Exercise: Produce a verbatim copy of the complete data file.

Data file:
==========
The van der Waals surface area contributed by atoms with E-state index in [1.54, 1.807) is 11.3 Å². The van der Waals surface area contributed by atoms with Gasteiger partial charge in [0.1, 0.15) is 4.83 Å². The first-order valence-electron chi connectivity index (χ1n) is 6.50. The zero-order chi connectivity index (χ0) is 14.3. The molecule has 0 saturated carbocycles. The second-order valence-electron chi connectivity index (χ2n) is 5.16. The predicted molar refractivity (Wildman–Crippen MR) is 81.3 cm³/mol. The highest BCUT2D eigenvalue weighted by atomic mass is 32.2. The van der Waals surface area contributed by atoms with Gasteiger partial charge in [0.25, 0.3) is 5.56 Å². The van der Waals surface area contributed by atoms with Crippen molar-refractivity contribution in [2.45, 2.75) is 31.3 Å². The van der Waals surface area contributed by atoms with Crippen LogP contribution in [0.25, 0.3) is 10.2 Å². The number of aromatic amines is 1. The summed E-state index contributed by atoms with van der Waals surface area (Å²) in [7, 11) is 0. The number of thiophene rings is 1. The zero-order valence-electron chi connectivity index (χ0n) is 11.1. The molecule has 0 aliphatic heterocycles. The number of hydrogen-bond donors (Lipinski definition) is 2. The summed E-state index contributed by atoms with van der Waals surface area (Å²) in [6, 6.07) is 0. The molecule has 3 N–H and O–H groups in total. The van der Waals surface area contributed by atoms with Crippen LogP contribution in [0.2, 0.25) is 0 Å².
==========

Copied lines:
The van der Waals surface area contributed by atoms with E-state index in [1.54, 1.807) is 11.3 Å². The van der Waals surface area contributed by atoms with Gasteiger partial charge in [0.1, 0.15) is 4.83 Å². The first-order valence-electron chi connectivity index (χ1n) is 6.50. The zero-order chi connectivity index (χ0) is 14.3. The molecule has 0 saturated carbocycles. The second-order valence-electron chi connectivity index (χ2n) is 5.16. The predicted molar refractivity (Wildman–Crippen MR) is 81.3 cm³/mol. The highest BCUT2D eigenvalue weighted by atomic mass is 32.2. The van der Waals surface area contributed by atoms with Gasteiger partial charge in [0.25, 0.3) is 5.56 Å². The van der Waals surface area contributed by atoms with Crippen molar-refractivity contribution in [2.45, 2.75) is 31.3 Å². The van der Waals surface area contributed by atoms with Crippen LogP contribution in [0.25, 0.3) is 10.2 Å². The number of aromatic amines is 1. The summed E-state index contributed by atoms with van der Waals surface area (Å²) in [7, 11) is 0. The number of thiophene rings is 1. The zero-order valence-electron chi connectivity index (χ0n) is 11.1. The molecule has 0 aliphatic heterocycles. The number of hydrogen-bond donors (Lipinski definition) is 2. The summed E-state index contributed by atoms with van der Waals surface area (Å²) in [6, 6.07) is 0. The molecule has 3 N–H and O–H groups in total. The van der Waals surface area contributed by atoms with Crippen LogP contribution in [0.2, 0.25) is 0 Å².